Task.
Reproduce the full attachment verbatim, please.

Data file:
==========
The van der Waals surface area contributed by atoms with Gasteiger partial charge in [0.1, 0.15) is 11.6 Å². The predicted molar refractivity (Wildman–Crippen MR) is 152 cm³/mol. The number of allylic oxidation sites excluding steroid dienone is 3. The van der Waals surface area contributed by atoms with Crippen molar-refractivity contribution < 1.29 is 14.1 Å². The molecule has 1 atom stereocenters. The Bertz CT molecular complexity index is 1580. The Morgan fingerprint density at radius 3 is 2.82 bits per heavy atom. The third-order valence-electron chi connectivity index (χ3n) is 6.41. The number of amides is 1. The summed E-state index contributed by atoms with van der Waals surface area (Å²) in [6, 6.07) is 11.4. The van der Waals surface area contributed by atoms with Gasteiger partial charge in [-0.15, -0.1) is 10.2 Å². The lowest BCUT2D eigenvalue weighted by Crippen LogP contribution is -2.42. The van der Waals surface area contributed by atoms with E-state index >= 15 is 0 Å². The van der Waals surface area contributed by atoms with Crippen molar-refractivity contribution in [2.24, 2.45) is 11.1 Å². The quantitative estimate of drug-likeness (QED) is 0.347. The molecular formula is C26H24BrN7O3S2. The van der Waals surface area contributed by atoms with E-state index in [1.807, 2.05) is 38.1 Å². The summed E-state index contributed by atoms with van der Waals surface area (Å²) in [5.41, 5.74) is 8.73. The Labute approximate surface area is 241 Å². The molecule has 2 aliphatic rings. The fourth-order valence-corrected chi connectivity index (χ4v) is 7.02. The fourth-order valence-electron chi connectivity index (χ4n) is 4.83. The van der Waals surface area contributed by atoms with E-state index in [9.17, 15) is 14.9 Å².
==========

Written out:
The van der Waals surface area contributed by atoms with Gasteiger partial charge in [0.1, 0.15) is 11.6 Å². The predicted molar refractivity (Wildman–Crippen MR) is 152 cm³/mol. The number of allylic oxidation sites excluding steroid dienone is 3. The van der Waals surface area contributed by atoms with Crippen molar-refractivity contribution < 1.29 is 14.1 Å². The molecule has 1 atom stereocenters. The Bertz CT molecular complexity index is 1580. The Morgan fingerprint density at radius 3 is 2.82 bits per heavy atom. The third-order valence-electron chi connectivity index (χ3n) is 6.41. The number of amides is 1. The summed E-state index contributed by atoms with van der Waals surface area (Å²) in [6, 6.07) is 11.4. The van der Waals surface area contributed by atoms with Gasteiger partial charge in [-0.15, -0.1) is 10.2 Å². The lowest BCUT2D eigenvalue weighted by Crippen LogP contribution is -2.42. The van der Waals surface area contributed by atoms with E-state index >= 15 is 0 Å². The van der Waals surface area contributed by atoms with Crippen molar-refractivity contribution in [2.24, 2.45) is 11.1 Å². The quantitative estimate of drug-likeness (QED) is 0.347. The molecular formula is C26H24BrN7O3S2. The van der Waals surface area contributed by atoms with E-state index in [1.807, 2.05) is 38.1 Å². The summed E-state index contributed by atoms with van der Waals surface area (Å²) in [5.41, 5.74) is 8.73. The Labute approximate surface area is 241 Å². The molecule has 2 aliphatic rings. The fourth-order valence-corrected chi connectivity index (χ4v) is 7.02. The fourth-order valence-electron chi connectivity index (χ4n) is 4.83. The van der Waals surface area contributed by atoms with E-state index in [9.17, 15) is 14.9 Å².